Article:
The trend to revisit the teachings of Antiquity became universal during the Italian Renaissance. From its first intimations in the mid-14th century, in Boccaccio’s and Petrarch’s times, this refreshing spirit of a discourse with Antiquity came to prevail in all aspects of cultural life in the 15th century (the Quattrocento), with Florence, Venice, and the princely courts of the Italian peninsula at its centre, culminating in the High Renaissance in the early 16th century (the Cinquecento). The profound influence of Antiquity was now evident in political institutions and practical life, in morality and philosophy, language and literature, and above all in artistic creativity.
This yearning for Antiquity sprang from the common ideals, the corresponding world-views of the two eras, from anthropocentrism. The principle of Greek philosopher Protagoras became the motto of the new era: “Man is the measure of everything.”
It was in this context that the cultural, spiritual, and intellectual movement of Humanism emerged. Humanism involved the revival of classical studies, when ancient authors were rediscovered and studied. Byzantine scholars were invited to Italy to teach the Greek language; artists made masterpieces inspired by the ancient models.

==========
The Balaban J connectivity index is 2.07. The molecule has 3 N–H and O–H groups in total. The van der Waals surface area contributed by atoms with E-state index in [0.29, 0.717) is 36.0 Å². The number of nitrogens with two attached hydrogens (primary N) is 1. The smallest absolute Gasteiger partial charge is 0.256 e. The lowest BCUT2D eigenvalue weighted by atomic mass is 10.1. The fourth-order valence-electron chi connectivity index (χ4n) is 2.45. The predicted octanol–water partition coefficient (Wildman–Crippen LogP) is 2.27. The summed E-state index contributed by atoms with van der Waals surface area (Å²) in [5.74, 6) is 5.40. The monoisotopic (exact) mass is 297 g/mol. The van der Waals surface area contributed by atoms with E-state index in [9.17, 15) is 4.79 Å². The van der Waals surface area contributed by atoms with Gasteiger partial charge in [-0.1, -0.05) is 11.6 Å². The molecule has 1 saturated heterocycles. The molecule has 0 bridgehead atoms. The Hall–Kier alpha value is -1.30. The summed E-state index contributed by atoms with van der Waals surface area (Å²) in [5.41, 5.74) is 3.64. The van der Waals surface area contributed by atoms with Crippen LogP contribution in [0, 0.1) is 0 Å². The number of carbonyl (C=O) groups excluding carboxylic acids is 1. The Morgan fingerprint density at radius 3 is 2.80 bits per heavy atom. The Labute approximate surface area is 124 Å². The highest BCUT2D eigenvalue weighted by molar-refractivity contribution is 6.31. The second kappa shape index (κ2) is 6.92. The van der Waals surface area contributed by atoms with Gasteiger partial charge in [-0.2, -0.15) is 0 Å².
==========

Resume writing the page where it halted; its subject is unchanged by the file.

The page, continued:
Five hundred works coming from 160 museums and collections from all over the world thoroughly illustrated this trend in the National Gallery in Athens. Legendary heroes of this great artistic revolution: Donatello, Ghiberti, Luca della Robia, Mantegna, Pollaiuolo, Ghirlandaio, Botticelli, Leonardo da Vinci, Raffaello, Michelangelo, Bellini, Tiziano, Veronese, Tintoretto, and many more revealed to us their own Greece.
Paintings, sculptures, bronze statuettes, wedding chests, medals, plaquettes, illustrated manuscripts, majolicas, and rare and valuable objects such as cameos and seals from the Medici treasures captured the magic of the Renaissance, marked by its longing for the Greek antiquity.
(National Gallery – Alexandros Soutsos Museum)